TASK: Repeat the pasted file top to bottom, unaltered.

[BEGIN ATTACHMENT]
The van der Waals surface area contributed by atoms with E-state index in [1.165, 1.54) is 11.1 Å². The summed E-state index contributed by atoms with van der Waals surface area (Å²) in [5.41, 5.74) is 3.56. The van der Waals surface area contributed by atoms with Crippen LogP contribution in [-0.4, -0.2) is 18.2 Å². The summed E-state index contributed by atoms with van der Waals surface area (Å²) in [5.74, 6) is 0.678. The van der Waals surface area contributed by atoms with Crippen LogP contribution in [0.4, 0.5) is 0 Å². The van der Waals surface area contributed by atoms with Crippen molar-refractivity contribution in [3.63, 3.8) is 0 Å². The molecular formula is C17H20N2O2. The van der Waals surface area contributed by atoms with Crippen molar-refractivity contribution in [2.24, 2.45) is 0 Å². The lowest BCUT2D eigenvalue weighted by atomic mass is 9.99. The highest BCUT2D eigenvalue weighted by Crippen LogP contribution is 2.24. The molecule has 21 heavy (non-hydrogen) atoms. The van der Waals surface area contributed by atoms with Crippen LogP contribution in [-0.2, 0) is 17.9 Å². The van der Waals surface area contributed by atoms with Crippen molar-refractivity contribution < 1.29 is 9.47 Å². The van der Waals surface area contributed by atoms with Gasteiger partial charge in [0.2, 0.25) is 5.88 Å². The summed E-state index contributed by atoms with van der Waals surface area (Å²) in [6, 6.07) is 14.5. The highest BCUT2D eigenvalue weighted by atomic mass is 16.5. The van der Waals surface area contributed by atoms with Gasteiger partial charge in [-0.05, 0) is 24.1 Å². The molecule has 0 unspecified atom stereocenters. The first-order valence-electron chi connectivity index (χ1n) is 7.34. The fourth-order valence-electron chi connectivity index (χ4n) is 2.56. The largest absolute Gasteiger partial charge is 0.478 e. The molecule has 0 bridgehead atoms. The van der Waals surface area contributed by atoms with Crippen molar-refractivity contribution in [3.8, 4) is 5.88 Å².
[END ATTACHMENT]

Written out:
The van der Waals surface area contributed by atoms with E-state index in [1.165, 1.54) is 11.1 Å². The summed E-state index contributed by atoms with van der Waals surface area (Å²) in [5.41, 5.74) is 3.56. The van der Waals surface area contributed by atoms with Crippen LogP contribution in [-0.4, -0.2) is 18.2 Å². The summed E-state index contributed by atoms with van der Waals surface area (Å²) in [5.74, 6) is 0.678. The van der Waals surface area contributed by atoms with Crippen LogP contribution in [0.4, 0.5) is 0 Å². The van der Waals surface area contributed by atoms with Crippen molar-refractivity contribution in [3.63, 3.8) is 0 Å². The molecular formula is C17H20N2O2. The van der Waals surface area contributed by atoms with Crippen molar-refractivity contribution in [2.24, 2.45) is 0 Å². The lowest BCUT2D eigenvalue weighted by atomic mass is 9.99. The highest BCUT2D eigenvalue weighted by Crippen LogP contribution is 2.24. The molecule has 21 heavy (non-hydrogen) atoms. The van der Waals surface area contributed by atoms with Crippen LogP contribution in [-0.2, 0) is 17.9 Å². The van der Waals surface area contributed by atoms with Crippen molar-refractivity contribution < 1.29 is 9.47 Å². The van der Waals surface area contributed by atoms with Gasteiger partial charge in [0.2, 0.25) is 5.88 Å². The summed E-state index contributed by atoms with van der Waals surface area (Å²) in [6, 6.07) is 14.5. The highest BCUT2D eigenvalue weighted by atomic mass is 16.5. The van der Waals surface area contributed by atoms with Gasteiger partial charge in [-0.05, 0) is 24.1 Å². The molecule has 0 unspecified atom stereocenters. The first-order valence-electron chi connectivity index (χ1n) is 7.34. The fourth-order valence-electron chi connectivity index (χ4n) is 2.56. The largest absolute Gasteiger partial charge is 0.478 e. The molecule has 0 bridgehead atoms. The van der Waals surface area contributed by atoms with Crippen molar-refractivity contribution in [3.8, 4) is 5.88 Å².